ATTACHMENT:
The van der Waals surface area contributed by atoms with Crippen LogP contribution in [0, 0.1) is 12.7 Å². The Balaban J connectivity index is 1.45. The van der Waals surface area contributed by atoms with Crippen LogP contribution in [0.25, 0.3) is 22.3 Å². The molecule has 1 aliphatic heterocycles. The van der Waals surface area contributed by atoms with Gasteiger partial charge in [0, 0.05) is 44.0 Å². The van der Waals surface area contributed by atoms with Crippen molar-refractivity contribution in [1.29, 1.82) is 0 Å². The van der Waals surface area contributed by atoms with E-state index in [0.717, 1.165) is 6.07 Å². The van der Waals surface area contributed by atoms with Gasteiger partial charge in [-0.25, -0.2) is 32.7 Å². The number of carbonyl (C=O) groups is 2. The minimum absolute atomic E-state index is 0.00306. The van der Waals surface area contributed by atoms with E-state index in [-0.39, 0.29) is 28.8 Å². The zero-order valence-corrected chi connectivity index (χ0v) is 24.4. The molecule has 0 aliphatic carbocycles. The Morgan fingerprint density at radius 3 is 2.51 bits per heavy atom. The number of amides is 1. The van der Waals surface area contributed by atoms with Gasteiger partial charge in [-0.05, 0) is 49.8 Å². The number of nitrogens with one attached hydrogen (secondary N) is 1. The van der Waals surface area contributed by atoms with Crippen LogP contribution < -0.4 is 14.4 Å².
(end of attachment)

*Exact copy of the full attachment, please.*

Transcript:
The van der Waals surface area contributed by atoms with Crippen LogP contribution in [0, 0.1) is 12.7 Å². The Balaban J connectivity index is 1.45. The van der Waals surface area contributed by atoms with Crippen LogP contribution in [0.25, 0.3) is 22.3 Å². The molecule has 1 aliphatic heterocycles. The van der Waals surface area contributed by atoms with Gasteiger partial charge in [0, 0.05) is 44.0 Å². The van der Waals surface area contributed by atoms with Crippen molar-refractivity contribution in [1.29, 1.82) is 0 Å². The van der Waals surface area contributed by atoms with E-state index in [0.717, 1.165) is 6.07 Å². The van der Waals surface area contributed by atoms with Gasteiger partial charge in [-0.25, -0.2) is 32.7 Å². The number of carbonyl (C=O) groups is 2. The minimum absolute atomic E-state index is 0.00306. The van der Waals surface area contributed by atoms with E-state index in [-0.39, 0.29) is 28.8 Å². The zero-order valence-corrected chi connectivity index (χ0v) is 24.4. The molecule has 0 aliphatic carbocycles. The Morgan fingerprint density at radius 3 is 2.51 bits per heavy atom. The number of amides is 1. The van der Waals surface area contributed by atoms with Gasteiger partial charge in [-0.05, 0) is 49.8 Å². The number of nitrogens with one attached hydrogen (secondary N) is 1. The van der Waals surface area contributed by atoms with Crippen LogP contribution < -0.4 is 14.4 Å².